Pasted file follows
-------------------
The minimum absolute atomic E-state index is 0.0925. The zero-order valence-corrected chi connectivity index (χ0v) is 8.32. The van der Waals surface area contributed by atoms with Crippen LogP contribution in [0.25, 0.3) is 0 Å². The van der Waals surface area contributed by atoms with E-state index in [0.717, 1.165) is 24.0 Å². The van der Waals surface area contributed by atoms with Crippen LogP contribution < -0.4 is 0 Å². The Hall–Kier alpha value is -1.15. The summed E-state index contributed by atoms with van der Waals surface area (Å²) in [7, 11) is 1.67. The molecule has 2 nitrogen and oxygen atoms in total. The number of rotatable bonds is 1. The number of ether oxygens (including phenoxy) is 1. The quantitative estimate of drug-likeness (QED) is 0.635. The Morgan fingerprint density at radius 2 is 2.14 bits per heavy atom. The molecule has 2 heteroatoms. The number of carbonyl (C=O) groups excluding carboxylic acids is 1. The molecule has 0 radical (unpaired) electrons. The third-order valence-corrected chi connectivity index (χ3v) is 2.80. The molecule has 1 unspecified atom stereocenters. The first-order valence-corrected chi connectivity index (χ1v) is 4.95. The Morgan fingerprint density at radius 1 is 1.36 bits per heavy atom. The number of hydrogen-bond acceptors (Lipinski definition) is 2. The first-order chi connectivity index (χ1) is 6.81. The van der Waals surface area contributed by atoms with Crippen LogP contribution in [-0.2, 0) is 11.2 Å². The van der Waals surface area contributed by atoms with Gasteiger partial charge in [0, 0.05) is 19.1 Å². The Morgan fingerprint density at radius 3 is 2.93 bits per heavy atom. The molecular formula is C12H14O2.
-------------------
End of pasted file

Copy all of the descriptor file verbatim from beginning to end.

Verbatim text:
The minimum absolute atomic E-state index is 0.0925. The zero-order valence-corrected chi connectivity index (χ0v) is 8.32. The van der Waals surface area contributed by atoms with Crippen LogP contribution in [0.25, 0.3) is 0 Å². The van der Waals surface area contributed by atoms with E-state index in [0.717, 1.165) is 24.0 Å². The van der Waals surface area contributed by atoms with Crippen LogP contribution < -0.4 is 0 Å². The Hall–Kier alpha value is -1.15. The summed E-state index contributed by atoms with van der Waals surface area (Å²) in [7, 11) is 1.67. The molecule has 2 nitrogen and oxygen atoms in total. The number of rotatable bonds is 1. The number of ether oxygens (including phenoxy) is 1. The quantitative estimate of drug-likeness (QED) is 0.635. The Morgan fingerprint density at radius 2 is 2.14 bits per heavy atom. The molecule has 2 heteroatoms. The number of carbonyl (C=O) groups excluding carboxylic acids is 1. The molecule has 0 radical (unpaired) electrons. The third-order valence-corrected chi connectivity index (χ3v) is 2.80. The molecule has 1 unspecified atom stereocenters. The first-order valence-corrected chi connectivity index (χ1v) is 4.95. The Morgan fingerprint density at radius 1 is 1.36 bits per heavy atom. The number of hydrogen-bond acceptors (Lipinski definition) is 2. The first-order chi connectivity index (χ1) is 6.81. The van der Waals surface area contributed by atoms with Crippen LogP contribution in [-0.2, 0) is 11.2 Å². The van der Waals surface area contributed by atoms with Gasteiger partial charge in [0, 0.05) is 19.1 Å². The Morgan fingerprint density at radius 3 is 2.93 bits per heavy atom. The molecular formula is C12H14O2.